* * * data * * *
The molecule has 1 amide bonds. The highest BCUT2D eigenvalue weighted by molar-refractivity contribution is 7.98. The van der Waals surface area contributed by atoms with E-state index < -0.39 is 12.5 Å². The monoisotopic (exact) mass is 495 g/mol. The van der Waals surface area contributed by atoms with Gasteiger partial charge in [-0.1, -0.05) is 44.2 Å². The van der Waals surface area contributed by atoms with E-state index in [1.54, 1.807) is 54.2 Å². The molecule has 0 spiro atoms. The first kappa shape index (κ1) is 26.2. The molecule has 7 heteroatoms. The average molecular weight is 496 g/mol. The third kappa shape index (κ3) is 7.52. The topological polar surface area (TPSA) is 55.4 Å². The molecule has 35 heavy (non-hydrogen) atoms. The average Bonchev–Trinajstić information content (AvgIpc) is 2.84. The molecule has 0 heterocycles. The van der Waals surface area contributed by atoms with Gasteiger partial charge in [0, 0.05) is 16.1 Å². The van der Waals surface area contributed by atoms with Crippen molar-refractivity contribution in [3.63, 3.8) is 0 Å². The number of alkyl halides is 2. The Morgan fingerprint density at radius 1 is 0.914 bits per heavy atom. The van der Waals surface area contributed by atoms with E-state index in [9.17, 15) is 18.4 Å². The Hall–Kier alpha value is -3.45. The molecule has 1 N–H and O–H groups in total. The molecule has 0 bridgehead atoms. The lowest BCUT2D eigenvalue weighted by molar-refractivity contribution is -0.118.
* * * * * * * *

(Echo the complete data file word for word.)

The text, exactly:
The molecule has 1 amide bonds. The highest BCUT2D eigenvalue weighted by molar-refractivity contribution is 7.98. The van der Waals surface area contributed by atoms with E-state index < -0.39 is 12.5 Å². The monoisotopic (exact) mass is 495 g/mol. The van der Waals surface area contributed by atoms with Gasteiger partial charge in [-0.1, -0.05) is 44.2 Å². The van der Waals surface area contributed by atoms with E-state index in [1.54, 1.807) is 54.2 Å². The molecule has 0 spiro atoms. The first kappa shape index (κ1) is 26.2. The molecule has 7 heteroatoms. The average molecular weight is 496 g/mol. The third kappa shape index (κ3) is 7.52. The topological polar surface area (TPSA) is 55.4 Å². The molecule has 35 heavy (non-hydrogen) atoms. The average Bonchev–Trinajstić information content (AvgIpc) is 2.84. The molecule has 0 heterocycles. The van der Waals surface area contributed by atoms with Gasteiger partial charge in [0, 0.05) is 16.1 Å². The van der Waals surface area contributed by atoms with Crippen molar-refractivity contribution in [3.63, 3.8) is 0 Å². The number of alkyl halides is 2. The Morgan fingerprint density at radius 1 is 0.914 bits per heavy atom. The van der Waals surface area contributed by atoms with E-state index in [9.17, 15) is 18.4 Å². The Hall–Kier alpha value is -3.45. The molecule has 1 N–H and O–H groups in total. The molecule has 0 bridgehead atoms. The lowest BCUT2D eigenvalue weighted by molar-refractivity contribution is -0.118.